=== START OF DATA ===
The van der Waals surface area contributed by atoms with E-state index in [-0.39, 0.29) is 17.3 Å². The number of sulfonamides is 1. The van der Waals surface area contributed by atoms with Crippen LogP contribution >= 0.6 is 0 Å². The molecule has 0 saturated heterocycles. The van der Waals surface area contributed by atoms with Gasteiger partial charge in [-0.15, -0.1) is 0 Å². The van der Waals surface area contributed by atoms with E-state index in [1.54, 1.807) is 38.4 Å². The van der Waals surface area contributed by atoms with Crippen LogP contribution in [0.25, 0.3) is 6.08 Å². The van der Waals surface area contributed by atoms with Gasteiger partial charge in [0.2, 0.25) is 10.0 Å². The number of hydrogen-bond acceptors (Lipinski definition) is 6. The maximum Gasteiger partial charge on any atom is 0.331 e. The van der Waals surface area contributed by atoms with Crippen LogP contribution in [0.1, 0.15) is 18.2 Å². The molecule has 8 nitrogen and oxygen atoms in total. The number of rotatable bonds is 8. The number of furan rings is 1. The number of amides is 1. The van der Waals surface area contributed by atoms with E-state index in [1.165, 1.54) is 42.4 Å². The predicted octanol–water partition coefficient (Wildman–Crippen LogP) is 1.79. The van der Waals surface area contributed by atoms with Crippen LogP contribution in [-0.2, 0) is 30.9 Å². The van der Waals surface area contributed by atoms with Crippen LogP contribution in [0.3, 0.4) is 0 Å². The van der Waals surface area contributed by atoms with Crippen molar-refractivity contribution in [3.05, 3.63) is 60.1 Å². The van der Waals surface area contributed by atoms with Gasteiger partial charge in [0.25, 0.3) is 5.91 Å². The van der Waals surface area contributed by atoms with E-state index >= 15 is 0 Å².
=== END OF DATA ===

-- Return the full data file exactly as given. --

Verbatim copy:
The van der Waals surface area contributed by atoms with E-state index in [-0.39, 0.29) is 17.3 Å². The number of sulfonamides is 1. The van der Waals surface area contributed by atoms with Crippen LogP contribution >= 0.6 is 0 Å². The molecule has 0 saturated heterocycles. The van der Waals surface area contributed by atoms with Gasteiger partial charge in [-0.15, -0.1) is 0 Å². The van der Waals surface area contributed by atoms with E-state index in [1.54, 1.807) is 38.4 Å². The van der Waals surface area contributed by atoms with Crippen LogP contribution in [0.25, 0.3) is 6.08 Å². The van der Waals surface area contributed by atoms with Gasteiger partial charge in [0.2, 0.25) is 10.0 Å². The number of hydrogen-bond acceptors (Lipinski definition) is 6. The maximum Gasteiger partial charge on any atom is 0.331 e. The van der Waals surface area contributed by atoms with Crippen LogP contribution in [0.1, 0.15) is 18.2 Å². The molecule has 8 nitrogen and oxygen atoms in total. The number of rotatable bonds is 8. The number of furan rings is 1. The number of amides is 1. The van der Waals surface area contributed by atoms with E-state index in [1.165, 1.54) is 42.4 Å². The predicted octanol–water partition coefficient (Wildman–Crippen LogP) is 1.79. The van der Waals surface area contributed by atoms with Crippen LogP contribution in [-0.2, 0) is 30.9 Å². The van der Waals surface area contributed by atoms with Crippen LogP contribution in [0.3, 0.4) is 0 Å². The van der Waals surface area contributed by atoms with Crippen molar-refractivity contribution in [3.05, 3.63) is 60.1 Å². The van der Waals surface area contributed by atoms with Gasteiger partial charge in [0.25, 0.3) is 5.91 Å². The van der Waals surface area contributed by atoms with E-state index >= 15 is 0 Å².